Ms Sewell says that, in order to deal with being “moderately” over budget, NZQA management has taken initial steps to deliver savings in this financial year, including the non-replacement of staff who resign, fixed-term staff having their employment terminated as soon as possible, contractors not having contacts renewed and temporary and causal workers being phased out. She also told staff that “long-term savings are going to require more fundamental work” and that NZQA will review its core functions. At present, she says redundancies are not planned.
Mr English says, however, that the statement signals substantial restructuring and redundancies. “Two months ago the Acting CEO said NZQA could fix its finances without any impact on service,” he said. “The revelations of large and unprecedented budget cuts will be a disappointment to the education sector which has been looking for stability and better service from NZQA.”
According to Mr English, the memorandum also reveals that NZQA neglected to mention earlier that $3.3 million of the deficit is due to costs incurred by dealing with inquiries into its “incompetence”, and bringing in a new scholarship regime after the debacle in 2004.

Minister stresses importance of research collaboration
The Minister for Tertiary Education, Dr Michael Cullen, took the opportunity to stress the importance of research innovation and collaboration at the launch of Victoria University’s new Centre for Biodiversity and Restoration Ecology on Tuesday this week. He said that, although many people have an attachment to the notion of the lonely researcher spending years running obscure experiments in the lab, the reality is that a network of tertiary-education provision needs to be developed where the different parts of the system work together more closely to develop learning opportunities for students and to provide better focus for our research talent.
Dr Cullen said that, under the tertiary-education reforms, universities will be the linchpins of those networks, particularly as regards research. They will continue to be research-led institutions. They will remain academically independent, and the Government will be looking to them to provide leadership in critical thinking and innovation.
“It needs to be said that a position of leadership within a network of provision is something that universities need to demonstrate and to earn,” Dr Cullen said. “We will not be driving these developments centrally or handing universities any mantle of leadership. Instead, I want to see universities, other providers, research institutions and businesses working out partnerships that are mutually beneficial, that provide better-quality learning for students at various institutions and that represent better value for the public’s investment in tertiary teaching and research.”

Funding confirmed for Centres of Research Excellence
The success of Centres of Research Excellence (CoREs) has encouraged the Government to confirm its support for centres beyond 2008, according to the Minister for Tertiary Education, Dr Michael Cullen. His announcement coincides with his visit to the MacDiarmid Institute for Advanced Materials and Nanotechnology at Victoria University of Wellington today. The Institute is one of seven CoREs established by the Government in 2001 to produce world-class research that is focused on New Zealand’s future development.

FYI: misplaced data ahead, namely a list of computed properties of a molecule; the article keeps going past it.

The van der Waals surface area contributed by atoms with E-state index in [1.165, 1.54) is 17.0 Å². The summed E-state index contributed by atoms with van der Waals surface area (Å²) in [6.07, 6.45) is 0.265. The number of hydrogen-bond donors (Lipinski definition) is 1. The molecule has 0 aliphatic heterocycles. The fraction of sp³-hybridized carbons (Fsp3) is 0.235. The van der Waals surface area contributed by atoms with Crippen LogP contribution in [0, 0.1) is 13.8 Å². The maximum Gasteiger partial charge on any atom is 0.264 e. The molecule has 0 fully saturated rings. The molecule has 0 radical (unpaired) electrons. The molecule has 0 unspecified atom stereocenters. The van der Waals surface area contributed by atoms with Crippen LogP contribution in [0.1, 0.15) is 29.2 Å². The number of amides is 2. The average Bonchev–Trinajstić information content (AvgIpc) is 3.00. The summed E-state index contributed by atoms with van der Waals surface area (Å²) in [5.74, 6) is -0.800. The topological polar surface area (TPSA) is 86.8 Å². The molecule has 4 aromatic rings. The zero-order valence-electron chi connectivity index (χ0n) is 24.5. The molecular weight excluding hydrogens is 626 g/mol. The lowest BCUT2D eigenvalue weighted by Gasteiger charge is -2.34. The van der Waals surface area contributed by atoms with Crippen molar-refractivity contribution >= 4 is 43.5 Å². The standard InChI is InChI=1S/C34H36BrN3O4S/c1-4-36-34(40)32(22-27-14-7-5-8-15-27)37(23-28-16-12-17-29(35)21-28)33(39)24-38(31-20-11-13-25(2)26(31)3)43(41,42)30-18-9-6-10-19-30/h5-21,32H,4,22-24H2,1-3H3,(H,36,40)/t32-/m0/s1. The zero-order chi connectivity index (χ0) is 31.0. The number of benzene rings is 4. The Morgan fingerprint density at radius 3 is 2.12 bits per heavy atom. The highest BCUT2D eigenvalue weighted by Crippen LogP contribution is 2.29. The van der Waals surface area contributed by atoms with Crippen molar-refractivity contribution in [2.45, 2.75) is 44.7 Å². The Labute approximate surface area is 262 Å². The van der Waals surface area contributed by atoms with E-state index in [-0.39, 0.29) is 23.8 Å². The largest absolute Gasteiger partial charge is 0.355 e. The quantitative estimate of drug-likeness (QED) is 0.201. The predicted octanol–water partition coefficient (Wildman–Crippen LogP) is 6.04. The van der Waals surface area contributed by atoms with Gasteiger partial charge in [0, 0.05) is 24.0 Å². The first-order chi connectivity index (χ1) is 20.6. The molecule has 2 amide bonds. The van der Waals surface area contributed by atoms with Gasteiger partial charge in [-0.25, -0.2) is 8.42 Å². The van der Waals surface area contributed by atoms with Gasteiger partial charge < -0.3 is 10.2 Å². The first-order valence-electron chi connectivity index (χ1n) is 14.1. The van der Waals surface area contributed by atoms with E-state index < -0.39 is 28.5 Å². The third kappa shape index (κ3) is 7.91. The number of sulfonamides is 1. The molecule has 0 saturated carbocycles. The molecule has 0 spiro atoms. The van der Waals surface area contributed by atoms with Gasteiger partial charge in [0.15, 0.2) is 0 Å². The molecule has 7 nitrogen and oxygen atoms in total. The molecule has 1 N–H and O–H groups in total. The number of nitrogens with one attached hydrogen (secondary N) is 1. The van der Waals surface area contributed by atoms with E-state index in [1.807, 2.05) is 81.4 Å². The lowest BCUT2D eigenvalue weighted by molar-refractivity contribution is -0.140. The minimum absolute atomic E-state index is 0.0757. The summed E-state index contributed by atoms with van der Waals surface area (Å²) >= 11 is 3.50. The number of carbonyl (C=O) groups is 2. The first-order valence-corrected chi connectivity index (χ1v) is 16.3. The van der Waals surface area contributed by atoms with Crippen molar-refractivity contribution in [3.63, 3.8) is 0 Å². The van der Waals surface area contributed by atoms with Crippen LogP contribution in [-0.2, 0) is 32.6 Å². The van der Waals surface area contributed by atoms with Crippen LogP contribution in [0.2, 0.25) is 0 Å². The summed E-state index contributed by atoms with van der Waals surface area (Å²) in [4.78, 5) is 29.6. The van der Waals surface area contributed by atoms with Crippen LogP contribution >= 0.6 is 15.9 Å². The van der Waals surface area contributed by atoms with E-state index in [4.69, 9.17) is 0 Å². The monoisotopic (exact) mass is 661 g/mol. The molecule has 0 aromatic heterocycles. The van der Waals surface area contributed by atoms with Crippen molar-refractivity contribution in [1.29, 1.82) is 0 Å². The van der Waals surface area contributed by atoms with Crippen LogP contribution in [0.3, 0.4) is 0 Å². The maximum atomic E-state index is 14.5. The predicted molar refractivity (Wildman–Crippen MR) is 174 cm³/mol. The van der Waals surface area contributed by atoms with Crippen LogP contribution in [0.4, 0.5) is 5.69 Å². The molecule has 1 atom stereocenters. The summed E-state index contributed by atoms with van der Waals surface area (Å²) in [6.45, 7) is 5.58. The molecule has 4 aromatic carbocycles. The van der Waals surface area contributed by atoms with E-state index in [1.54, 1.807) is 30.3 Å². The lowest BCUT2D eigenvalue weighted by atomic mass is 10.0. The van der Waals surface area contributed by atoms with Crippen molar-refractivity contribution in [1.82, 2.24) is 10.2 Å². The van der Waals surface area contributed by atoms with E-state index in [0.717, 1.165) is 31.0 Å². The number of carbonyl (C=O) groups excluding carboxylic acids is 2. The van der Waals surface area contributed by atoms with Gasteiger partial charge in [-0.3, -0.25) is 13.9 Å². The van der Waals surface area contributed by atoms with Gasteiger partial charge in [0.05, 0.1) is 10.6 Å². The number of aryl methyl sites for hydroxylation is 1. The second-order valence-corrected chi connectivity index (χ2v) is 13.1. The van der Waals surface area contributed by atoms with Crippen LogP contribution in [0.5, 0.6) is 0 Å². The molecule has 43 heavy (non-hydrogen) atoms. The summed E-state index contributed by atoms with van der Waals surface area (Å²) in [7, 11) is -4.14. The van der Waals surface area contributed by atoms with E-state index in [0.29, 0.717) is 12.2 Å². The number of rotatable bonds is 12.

Each centre has a number of partners, including other universities, crown research institutes, wananga and private research groups. The existing centres, hosted by Massey, Auckland, Victoria and Lincoln Universities, have been awarded funding until 2008.
A mid-term review was carried out by the Ministry of Education and the Tertiary Education Commission last year to assess the CoREs’ performance and decide whether they should continue to receive funding. The review found that all were performing well.
“It is extremely heartening to see that, overall, the centres are achieving what they set out to do, which is why we decided on another funding round,” said Dr Cullen. “Each of the seven centres is conducting ground-breaking research and making a significant contribution to New Zealand’s national goals. They also help and support our developing industries which, in return, has a positive impact on the economy.”

Education counsellors for Chile and South Korea
The Minister for Tertiary Education, Dr Michael Cullen, announced yesterday the appointment of two new education counsellors for Chile and South Korea respectively. According to Dr Cullen, the main role of education counsellors is to build bilateral education relationships nationally and at institution level, and to support the efforts of the education sector to expand export opportunities. The counsellors also contribute to New Zealand’s broader development and foreign-policy goals.